Past and present postgraduate students

| PhD | 2003 -2008
Isolation and chemical modification of biologically active molecules from indigenous South African Helichrysum species.

The genus Helichrysum (Asteraceae) consists of approximately 500 species worldwide, with 245 indigenous to South Africa. As a result of the large number of species, the chemistry and biological activity of several species have not yet been investigated. The aim of this project was to investigate the phytochemistry of three species and propose a synthetic route to one of the antibacterial compounds isolated.

An extensive literature review regarding the widespread traditional uses, biological activity and phytochemistry of the South African Helichrysum species is provided.

From Helichrysum splendidum, a plant used traditionally to treat rheumatism, two monomeric guaianolides and a dimeric guaianolide, helisplendidilactone, were isolated. The stereochemistry of these known compounds was confirmed and the NMR assignments for certain peaks of helisplendidilactone were corrected. An X-ray structure for helisplendidilactone was obtained for the first time.

The phytochemistry of Helichrysum montanum was investigated for the first time and novel diastereoisomers of known guaianolides were isolated. The phytochemistry of H. splendidum and H. montanum is remarkably similar and supports their morphological classification in the same taxonomic group. The chloroform:methanol extract of H. montanum yielded a novel dimeric guaianolide, helimontanilactone, which is related to helisplendidilactone, as well as three monomeric guaianolides (of which one is a novel diastereomer of a known compound). The extract also yielded spathulenol (a sesquiterpene), umbelliferone (a coumarin) and 4',5,7-trihydroxy-3,3',8-trimethoxyflavone (a flavonoid).

Thirty-five Helichrysum species were screened for antimicrobial activity against six micro-organisms and a preliminary cytotoxic assay, which included the use of "normal” and cancer cell lines, was performed. Helichrysum excisum was selected for further study based on the fact that it exhibited promising antimicrobial activity and relative low toxicity. Furthermore, with the exception of the essential oil, the phytochemistry of this species has not been investigated.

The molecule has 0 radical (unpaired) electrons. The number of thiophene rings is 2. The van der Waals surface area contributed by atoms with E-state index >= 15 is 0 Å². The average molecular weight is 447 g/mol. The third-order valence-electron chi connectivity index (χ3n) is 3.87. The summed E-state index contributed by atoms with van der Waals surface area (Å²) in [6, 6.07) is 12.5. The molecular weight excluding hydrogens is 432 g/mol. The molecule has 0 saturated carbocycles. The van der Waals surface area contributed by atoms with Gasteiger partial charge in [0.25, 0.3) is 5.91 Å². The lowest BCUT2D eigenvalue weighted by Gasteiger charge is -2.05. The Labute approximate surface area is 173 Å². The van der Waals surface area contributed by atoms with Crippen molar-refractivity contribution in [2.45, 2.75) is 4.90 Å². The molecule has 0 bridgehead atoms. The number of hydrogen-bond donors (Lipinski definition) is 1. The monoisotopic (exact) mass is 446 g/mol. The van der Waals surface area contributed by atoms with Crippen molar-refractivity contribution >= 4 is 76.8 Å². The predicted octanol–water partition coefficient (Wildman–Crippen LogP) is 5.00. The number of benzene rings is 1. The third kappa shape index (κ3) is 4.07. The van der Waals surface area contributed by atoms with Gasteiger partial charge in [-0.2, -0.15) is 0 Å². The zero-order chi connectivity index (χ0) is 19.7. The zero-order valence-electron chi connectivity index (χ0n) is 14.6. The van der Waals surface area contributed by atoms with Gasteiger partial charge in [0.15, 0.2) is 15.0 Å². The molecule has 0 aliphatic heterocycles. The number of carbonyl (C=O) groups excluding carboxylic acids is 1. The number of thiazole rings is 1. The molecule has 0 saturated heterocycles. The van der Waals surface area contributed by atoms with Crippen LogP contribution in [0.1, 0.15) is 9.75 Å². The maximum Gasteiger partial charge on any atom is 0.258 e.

From the aerial parts of H. excisum, five flavonoids, identified as pinocembrin, gnaphaliin, lepidissipyrone, 5-hydroxy-7,8-dimethoxyflavone and isoscutellarein 7-O-β-glucoside were isolated. Four of these flavonoids have an unsubstituted B-ring, a phenomenon often observed in flavonoids isolated from Helichrysum species. The active antimicrobial component of H. excisum has been identified as lepidissipyrone.

Due to the interesting biological activities reported for phloroglucinol α-pyrones and the synthetic challenges associated with these molecules, lepidissipyrone was selected for a synthetic study. Both the flavanone and pyrone moieties present in lepidissipyrone have been successfully synthesised. A successful strategy towards the CH2 linker between the two units has been illustrated. The strategy could be used to synthesise similar phloroglucinol pyrones.

Principal supervisor: Prof FR van Heerden (UKZN)
Co-supervisor: Prof AM Viljoen

Helichrysum cymosum | Asteraceae | flowers | botanical - Harold Porter Botanical Garden, Betty's Bay, Western Cape, South Africa [2008 ©]